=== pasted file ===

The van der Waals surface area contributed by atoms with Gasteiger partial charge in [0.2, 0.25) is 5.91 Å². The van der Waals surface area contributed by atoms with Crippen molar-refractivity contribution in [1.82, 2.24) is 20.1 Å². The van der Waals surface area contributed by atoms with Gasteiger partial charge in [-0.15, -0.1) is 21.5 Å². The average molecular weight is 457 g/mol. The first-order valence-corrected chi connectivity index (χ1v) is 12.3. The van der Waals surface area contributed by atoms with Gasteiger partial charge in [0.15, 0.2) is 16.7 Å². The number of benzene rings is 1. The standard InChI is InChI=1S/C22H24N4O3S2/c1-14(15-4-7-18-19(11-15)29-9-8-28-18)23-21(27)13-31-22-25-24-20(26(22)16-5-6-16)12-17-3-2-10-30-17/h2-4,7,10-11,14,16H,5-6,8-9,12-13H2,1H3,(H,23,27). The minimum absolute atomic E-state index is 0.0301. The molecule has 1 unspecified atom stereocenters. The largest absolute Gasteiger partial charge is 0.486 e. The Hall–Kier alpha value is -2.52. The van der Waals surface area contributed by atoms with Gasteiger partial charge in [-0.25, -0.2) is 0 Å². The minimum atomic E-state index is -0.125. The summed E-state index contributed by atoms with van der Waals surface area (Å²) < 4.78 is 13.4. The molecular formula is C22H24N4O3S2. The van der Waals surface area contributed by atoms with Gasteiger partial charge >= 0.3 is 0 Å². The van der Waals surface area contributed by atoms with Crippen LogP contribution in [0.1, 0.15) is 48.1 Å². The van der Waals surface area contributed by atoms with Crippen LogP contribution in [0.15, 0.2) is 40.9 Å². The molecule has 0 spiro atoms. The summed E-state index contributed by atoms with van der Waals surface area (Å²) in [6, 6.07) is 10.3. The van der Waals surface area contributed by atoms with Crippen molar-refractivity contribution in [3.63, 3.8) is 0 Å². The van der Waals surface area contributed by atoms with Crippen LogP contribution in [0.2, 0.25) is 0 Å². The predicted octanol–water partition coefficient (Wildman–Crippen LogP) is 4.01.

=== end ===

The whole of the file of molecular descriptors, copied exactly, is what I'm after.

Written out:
The van der Waals surface area contributed by atoms with Gasteiger partial charge in [0.2, 0.25) is 5.91 Å². The van der Waals surface area contributed by atoms with Crippen molar-refractivity contribution in [1.82, 2.24) is 20.1 Å². The van der Waals surface area contributed by atoms with Gasteiger partial charge in [-0.15, -0.1) is 21.5 Å². The average molecular weight is 457 g/mol. The first-order valence-corrected chi connectivity index (χ1v) is 12.3. The van der Waals surface area contributed by atoms with Gasteiger partial charge in [0.15, 0.2) is 16.7 Å². The number of benzene rings is 1. The standard InChI is InChI=1S/C22H24N4O3S2/c1-14(15-4-7-18-19(11-15)29-9-8-28-18)23-21(27)13-31-22-25-24-20(26(22)16-5-6-16)12-17-3-2-10-30-17/h2-4,7,10-11,14,16H,5-6,8-9,12-13H2,1H3,(H,23,27). The minimum absolute atomic E-state index is 0.0301. The molecule has 1 unspecified atom stereocenters. The largest absolute Gasteiger partial charge is 0.486 e. The Hall–Kier alpha value is -2.52. The van der Waals surface area contributed by atoms with Gasteiger partial charge in [-0.25, -0.2) is 0 Å². The minimum atomic E-state index is -0.125. The summed E-state index contributed by atoms with van der Waals surface area (Å²) < 4.78 is 13.4. The molecular formula is C22H24N4O3S2. The van der Waals surface area contributed by atoms with Gasteiger partial charge >= 0.3 is 0 Å². The van der Waals surface area contributed by atoms with Crippen LogP contribution in [0.1, 0.15) is 48.1 Å². The van der Waals surface area contributed by atoms with Crippen LogP contribution in [0.15, 0.2) is 40.9 Å². The molecule has 0 spiro atoms. The summed E-state index contributed by atoms with van der Waals surface area (Å²) in [6, 6.07) is 10.3. The van der Waals surface area contributed by atoms with Crippen molar-refractivity contribution in [3.63, 3.8) is 0 Å². The van der Waals surface area contributed by atoms with Crippen LogP contribution in [0.2, 0.25) is 0 Å². The predicted octanol–water partition coefficient (Wildman–Crippen LogP) is 4.01.